Pharmacy Guild of Australia’s Victorian branch president, Anthony Tassone, responds to comments by Dr Evan Ackermann
This is the second part of a two-part rebuttal published on the AJP. Read part one here.
Thanks largely to the ‘Pharmacy Location Rules’, community pharmacies are the most accessible major service across Australia, with superior accessibility than supermarkets, banks, and all types of medical centres.
Before the Location Rules being created under the 1st Community Pharmacy Agreement in 1990, many pharmacies were clustered in mostly urban areas with some areas having few or no pharmacies.
In 2014 and 2016, the Guild commissioned a detailed mapping of the distribution of community pharmacy (detailed in the Guild’s Review submission) which provided clear evidence of the high level of consumer access under the Location Rules:
- The average resident is located less than 1km from the nearest pharmacy, while 97% of consumers are no further than 2.5km kilometres from a pharmacy. Outside of capital cities, residents are 6.4km on average from the nearest pharmacy, with 65% having a pharmacy within 2.5km.
- Some 55% of consumers shop at a pharmacy that is open seven days.
- Most Australians are in reasonably close to competing pharmacies, with 94% of metropolitan consumers being within 2.5km of at least two pharmacies and 76% of non-metropolitan consumers no more than 5km from at least two pharmacies.
In an article by Adam Creighton in The Australian, titled “Strong Medicine for GPs” (13/12/2014), Monash Academic Bob Birrell notes most GPs have ‘congregated in metropolitan areas undermining the marginal efficiency of public spending.’
Despite these increased practitioner numbers per head of population, accessibility of medical centres is not comparable to that of pharmacies. Yet, Dr Ackermann argues there would be benefit in ‘cashing out’ dispensing services to support a ‘general practice-based pharmacist to take responsibility for medication governance within the practice’.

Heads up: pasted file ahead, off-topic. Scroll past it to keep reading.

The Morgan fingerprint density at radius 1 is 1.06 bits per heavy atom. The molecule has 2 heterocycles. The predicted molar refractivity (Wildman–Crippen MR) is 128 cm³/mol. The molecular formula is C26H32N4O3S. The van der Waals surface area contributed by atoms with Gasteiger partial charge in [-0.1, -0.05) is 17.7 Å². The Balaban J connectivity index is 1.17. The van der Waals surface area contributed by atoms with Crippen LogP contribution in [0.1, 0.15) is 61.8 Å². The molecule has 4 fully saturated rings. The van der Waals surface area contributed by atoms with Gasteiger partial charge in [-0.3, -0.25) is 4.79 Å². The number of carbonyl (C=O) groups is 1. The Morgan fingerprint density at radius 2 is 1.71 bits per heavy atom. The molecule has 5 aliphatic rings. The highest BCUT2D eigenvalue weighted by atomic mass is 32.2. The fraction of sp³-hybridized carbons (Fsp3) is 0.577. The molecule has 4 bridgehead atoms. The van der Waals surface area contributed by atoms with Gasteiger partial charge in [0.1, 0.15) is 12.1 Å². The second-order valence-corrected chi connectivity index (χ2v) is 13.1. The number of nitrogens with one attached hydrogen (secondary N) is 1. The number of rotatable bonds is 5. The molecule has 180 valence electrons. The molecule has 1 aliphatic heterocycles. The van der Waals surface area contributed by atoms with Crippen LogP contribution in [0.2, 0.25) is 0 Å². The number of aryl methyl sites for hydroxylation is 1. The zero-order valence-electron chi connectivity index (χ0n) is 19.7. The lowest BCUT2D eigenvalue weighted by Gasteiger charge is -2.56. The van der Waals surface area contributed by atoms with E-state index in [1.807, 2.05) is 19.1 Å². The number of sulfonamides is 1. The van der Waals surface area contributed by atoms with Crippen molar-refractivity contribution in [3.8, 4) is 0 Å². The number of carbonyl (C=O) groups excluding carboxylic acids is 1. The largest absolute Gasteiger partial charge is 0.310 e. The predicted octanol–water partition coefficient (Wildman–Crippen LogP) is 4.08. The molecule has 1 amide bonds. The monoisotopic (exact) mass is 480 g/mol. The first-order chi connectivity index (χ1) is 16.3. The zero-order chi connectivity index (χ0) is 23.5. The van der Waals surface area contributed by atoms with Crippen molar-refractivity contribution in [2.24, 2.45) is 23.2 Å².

Interestingly, in an Australian Journal Pharmacy article titled ‘There’s professional ideals of pharmacy that have almost been abandoned’ (11/4/2016), Dr Ackermann was attributed with the below statements in relation to a proposal by the AMA and Pharmaceutical Society of Australia for a government-funded practice payment for non-dispensing pharmacists in general practice:
“The AMA did a submission to the Government about pharmacy in general practice and proposed a payment for this; they said it would be cost beneficial and had a DeLoitte study saying that but there’s not one bit of evidence to support that they can reduce medicines adverse events.”
Dr Ackermann told the AJP that these claims would need to be formally quantified.
“From a professional point of view I think the argument should be settled with a formal study, and that should be part of the pharmacy trial program under the Sixth Community Pharmacy Agreement. We need a formal trial to say, ‘okay, this trial is set up to see if a pharmacy review can reduce hospital readmissions as claimed’.
“And if it goes against the grain of international evidence and finds that it does, great. But if it doesn’t, we have information on which to base our health decisions.”
Despite the ‘lack of quantification’ of the proposal, Dr. Ackermann believes “dispensing and other fees associated with community pharmacy would be ‘cashed out’ to support a general practice-based pharmacist” would be a great idea at the expense of completely dismantling a community pharmacy model that meets National Medicine Policy objectives and consumers trust and are satisfied with.
One must wonder whether Dr Ackermann’s apparent change of heart on this proposal despite a lack of any new evidence or information could be as a result of general practice ‘cashing in’ on community pharmacy services being ‘cashed out’.